Three Daily Affirmations for People Who Don't Like Affirmations

Recently I was asked to give a talk to wrap up a board meeting. It was being facilitated by someone who, earlier in the day, was going to collect meaningful affirmations from everyone, and then share them with the group. He asked me to send three affirmations of my own in advance, to be part of the fun.

Now, I don't normally use affirmations—at least in the way people usually think of those—either personally or in my coaching work with people.

Daily Affirmation

I think the hokeyness of the old Saturday Night Live Stuart Smalley routine (“I’m good enough, I’m smart enough, and doggone it, people like me!”) might have soured me on them. And I realize I’m dating myself here.

However, I am a big believer in the power of stating one’s intentions and mission out loud, because hearing yourself say something tends to have more impact than just thinking it.

In fact, with my coaching clients, we spend a lot of time unearthing the values and ideals that orient them to the world, and then developing an action plan for bringing them to life.

Part of that is the development of something I call the Core Self Manifesto. It’s meant to be read aloud to oneself daily, to keep self-knowledge and intentions at the front of the mind. So, I suppose that could be considered a type—a very non-Stuart Smalley type—of affirmation.

But this board meeting request was something different. I was asked for my favorite affirmations for a general audience, of which I had none. But after giving it some thought, now I do.

I came up with a list of the three truths which, once really internalized, I’ve seen have the most impact on people seeking resilience, performance, peace, and happiness. They can help you stay motivated and positive, and go easy on yourself, especially when life isn’t going easy on you.

If you’re up for an experiment, try saying the following statements to yourself, out loud, for a week and see what you think. I’d love to hear about your results in the comments below!

1.   “If I consistently do the next difficult thing, I will make progress toward a life of greater ease.”

Making difficult choices

It takes effort to do difficult things, or overcome the fear of doing new things. Effort and the unknown are two things that the primitive parts of your brain don’t like, so they try to steer you toward comfort, as I cover in greater detail here and here.

But the comfort of what’s already known is like a jail cell with a soft bed, pretty decorations, and a window: a window overlooking the life you’d like, maddeningly out of reach.

Things like intimacy, working toward goals, exercising, cultivating mindfulness so that you’re less prone to knee-jerk reactions—the list goes on—all require doing things that aren’t necessarily easy right now.

Consistently taking the easy path leads you in circles or keeps you stuck in the status quo, while the difficult path leads to growth and change, so you can usually trust the difficulty as a good indicator of what’s best for you in the long run.

2.   “I already have everything I need to be happy.”

Society often encourages you to look outside of yourself for happiness, whether that’s in the form of a car, money, clothing, or a tube of toothpaste.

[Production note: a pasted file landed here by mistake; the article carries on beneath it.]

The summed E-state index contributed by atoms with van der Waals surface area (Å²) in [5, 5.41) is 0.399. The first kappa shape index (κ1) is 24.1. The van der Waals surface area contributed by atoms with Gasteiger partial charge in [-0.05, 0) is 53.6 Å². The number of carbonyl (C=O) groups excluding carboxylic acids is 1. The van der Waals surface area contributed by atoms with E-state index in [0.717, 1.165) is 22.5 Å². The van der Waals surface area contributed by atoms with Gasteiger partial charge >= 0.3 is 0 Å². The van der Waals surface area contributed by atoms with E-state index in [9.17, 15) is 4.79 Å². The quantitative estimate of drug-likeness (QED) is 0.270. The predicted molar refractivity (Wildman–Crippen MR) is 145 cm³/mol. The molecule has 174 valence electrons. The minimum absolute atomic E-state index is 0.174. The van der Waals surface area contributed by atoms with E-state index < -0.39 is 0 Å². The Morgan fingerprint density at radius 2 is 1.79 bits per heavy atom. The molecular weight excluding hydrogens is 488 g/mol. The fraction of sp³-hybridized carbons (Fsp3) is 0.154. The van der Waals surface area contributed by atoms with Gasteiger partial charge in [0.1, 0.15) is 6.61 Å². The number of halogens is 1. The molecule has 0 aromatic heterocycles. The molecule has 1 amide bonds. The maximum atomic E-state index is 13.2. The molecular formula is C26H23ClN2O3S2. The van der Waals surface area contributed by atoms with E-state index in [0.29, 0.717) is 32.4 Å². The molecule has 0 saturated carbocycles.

Happiness not found in external things

It’s not that nice things aren’t nice to have. They are. It’s that pinning your happiness to tangible objects just leaves you wanting more things, and keeps you stuck in a cycle of momentary relief followed by dissatisfaction.

If you want your stuff to start serving you, instead of you serving your stuff, and let happiness spring from within, you need to prioritize satisfying your inner needs and exercising your unique abilities.

The things that really inspire and motivate you—things like healthy relationships and a sense of meaning and purpose—have to do with your relationship to yourself and your life circumstances, and acting wisely, in accordance with what makes the best “you” tick. (See No. 1.) 

All of the basic ingredients for a fulfilling, energetic, and happy life are already there.

3.   “No one deserves my kindness and compassion more than I do.” 

Just to be clear, this doesn’t mean that you deserve more than everyone else, just that you deserve at least as much.

Now, it’s healthy to feel kindness and compassion toward others, and that makes you a safe and supportive person for people to have in their life.

Being kind and compassionate with yourself

But often we’re our own worst critic. If you’ve ever replayed a conversation or situation in your head, thinking of all the better things you could have said or done, and then beat yourself up about that, then you know what I’m talking about.

You probably say things to yourself that you’d never say to your friends, if they’d done the same thing . . . because you care about them.

When you don't extend the same care to yourself, and are harsh with yourself, it just keeps you feeling discouraged and bad, and that isn’t just a problem for you. It also isn’t fair to the people you care about.

You know how, when you fly, you’re advised to put your own oxygen mask on first, and then your child’s, in the event of an emergency? That’s because if you pass out, then your child will be left to fend for himself or herself.

You’ll be a better friend, employee, partner, parent, and better at every other role you play in life, when you don’t put yourself last on the list.

Note: If you like the ideas in this article, please share it with the people you care about. Also, there is a short video here covering the high points with a musical soundtrack, for those who prefer watching to reading!